UL Procyon - Photo Editing

The Mind Premium puts up a much better show here, with only the DDR5-based NUC BOX-1360P/D5 in its 40W avatar notching up a better score among RPL-P systems.

The energy consumption numbers are also reasonable, with the two configurations managing to keep themselves in the top half of the graph.

BAPCo CrossMark

BAPCo’s CrossMark aims to simplify benchmark processing while still delivering scores that roughly tally with SYSmark. The main advantage is the cross-platform nature of the tool – allowing it to be run on smartphones and tablets as well.

BAPCo CrossMark – Sub-Category Scores

The relative performance seen in the UL benchmarks translate to CrossMark also. This is not entirely unexpected, given the difference in the PL1 / PL2 settings of different systems. The comparison of CrossMark results to those from the other benchmarks above becomes interesting when the systems have similar TDPs but differing PL2 values – in such cases, CrossMark with its idle-time compression methodology may not yield realistic results (where throttling can take place when it wouldn’t in the actual use-case). That is not the case here, and so the two Mind Premium configurations end up in the middle of the pack.

SFF PCs traditionally do not lend themselves to workstation duties. However, a recent trend towards miniaturized workstations has been observed. Since Khadas markets the Mind as a modular portable workstation, we decided to benchmark the system for both content creation workloads as well as professional applications.

SPECworkstation 3.1

The SPECworkstation 3.1 benchmark measures workstation performance based on a number of professional applications. It includes more than 140 tests based on 30 different workloads that exercise the CPU, graphics, I/O and memory hierarchy. These workloads fall into different categories.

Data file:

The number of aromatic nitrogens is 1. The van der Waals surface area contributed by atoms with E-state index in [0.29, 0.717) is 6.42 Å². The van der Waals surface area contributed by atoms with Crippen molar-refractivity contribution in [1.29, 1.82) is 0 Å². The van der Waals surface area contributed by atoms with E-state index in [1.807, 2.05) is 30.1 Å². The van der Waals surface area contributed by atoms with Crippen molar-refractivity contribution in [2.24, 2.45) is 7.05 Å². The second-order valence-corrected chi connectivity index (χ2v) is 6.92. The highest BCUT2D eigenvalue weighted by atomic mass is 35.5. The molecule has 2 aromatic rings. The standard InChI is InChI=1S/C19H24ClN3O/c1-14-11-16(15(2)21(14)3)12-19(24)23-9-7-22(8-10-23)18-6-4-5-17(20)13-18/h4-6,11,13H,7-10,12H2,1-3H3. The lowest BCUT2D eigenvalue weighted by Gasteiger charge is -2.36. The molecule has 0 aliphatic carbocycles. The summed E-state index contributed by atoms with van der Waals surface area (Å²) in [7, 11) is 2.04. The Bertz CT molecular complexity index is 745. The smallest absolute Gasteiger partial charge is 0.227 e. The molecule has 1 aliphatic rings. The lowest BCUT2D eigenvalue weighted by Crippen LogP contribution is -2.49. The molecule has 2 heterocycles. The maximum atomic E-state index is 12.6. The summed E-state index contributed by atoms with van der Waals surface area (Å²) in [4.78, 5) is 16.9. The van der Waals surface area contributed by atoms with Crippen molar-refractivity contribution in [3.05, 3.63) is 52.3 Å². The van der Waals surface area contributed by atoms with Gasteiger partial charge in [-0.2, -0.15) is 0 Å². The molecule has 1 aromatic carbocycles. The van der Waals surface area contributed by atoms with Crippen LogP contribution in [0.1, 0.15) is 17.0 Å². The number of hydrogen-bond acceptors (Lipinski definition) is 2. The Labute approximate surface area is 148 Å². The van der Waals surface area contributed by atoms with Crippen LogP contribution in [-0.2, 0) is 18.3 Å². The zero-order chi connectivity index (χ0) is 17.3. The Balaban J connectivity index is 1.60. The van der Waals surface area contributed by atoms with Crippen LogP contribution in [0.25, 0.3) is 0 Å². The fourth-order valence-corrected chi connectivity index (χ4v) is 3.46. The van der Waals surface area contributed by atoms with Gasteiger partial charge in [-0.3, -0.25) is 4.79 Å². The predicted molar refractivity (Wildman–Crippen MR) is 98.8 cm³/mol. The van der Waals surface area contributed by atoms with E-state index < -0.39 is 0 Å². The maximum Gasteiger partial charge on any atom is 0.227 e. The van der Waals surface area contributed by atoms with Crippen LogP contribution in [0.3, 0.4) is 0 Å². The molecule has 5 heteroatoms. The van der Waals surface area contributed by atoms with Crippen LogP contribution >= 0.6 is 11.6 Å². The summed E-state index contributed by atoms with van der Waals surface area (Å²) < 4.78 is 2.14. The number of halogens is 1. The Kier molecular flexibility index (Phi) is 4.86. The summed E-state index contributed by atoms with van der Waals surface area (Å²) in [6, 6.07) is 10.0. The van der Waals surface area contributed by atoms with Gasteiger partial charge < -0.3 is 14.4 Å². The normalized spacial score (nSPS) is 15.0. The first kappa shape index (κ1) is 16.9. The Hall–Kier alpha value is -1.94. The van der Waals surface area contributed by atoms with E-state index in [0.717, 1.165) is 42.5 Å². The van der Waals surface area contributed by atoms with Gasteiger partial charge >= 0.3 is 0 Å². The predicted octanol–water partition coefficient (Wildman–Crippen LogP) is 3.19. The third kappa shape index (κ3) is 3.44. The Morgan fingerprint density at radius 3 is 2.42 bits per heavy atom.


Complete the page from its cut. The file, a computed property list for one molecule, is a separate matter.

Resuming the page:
• Media and Entertainment (3D animation, rendering)
  • Product Development (CAD/CAM/CAE)
  • Life Sciences (medical, molecular)
  • Financial Services
  • Energy (oil and gas)
  • General Operations
  • GPU Compute

Individual scores are generated for each test and a composite score for each category is calculated based on a reference machine (HP Z240 tower workstation using an Intel E3-1240 v5 CPU, an AMD Radeon Pro WX3100 GPU, 16GB of DDR4-2133, and a SanDisk 512GB SSD). Official benchmark results generated automatically by the benchmark itself are linked in the table below for the systems being compared.

SPECworkstation 3.1 Official Results (2K)
Khadas Mind Premium Run Summary
Khadas Mind Premium + Mind Dock Run Summary
ASRock NUC BOX-1260P Run Summary
Intel NUC12WSKi7 (Wall Street Canyon) Run Summary
ASRock NUC BOX-1360P-D5 (Performance) Run Summary
Beelink GTR7 Run Summary
ASRock 4X4 BOX-7735U (Performance) Run Summary
ASRock NUCS BOX-1360P-D4 Run Summary
Intel NUC13ANKi7 (Arena Canyon) Run Summary

Details of the tests in each category, as well as an overall comparison of the systems on a per-category basis are presented below.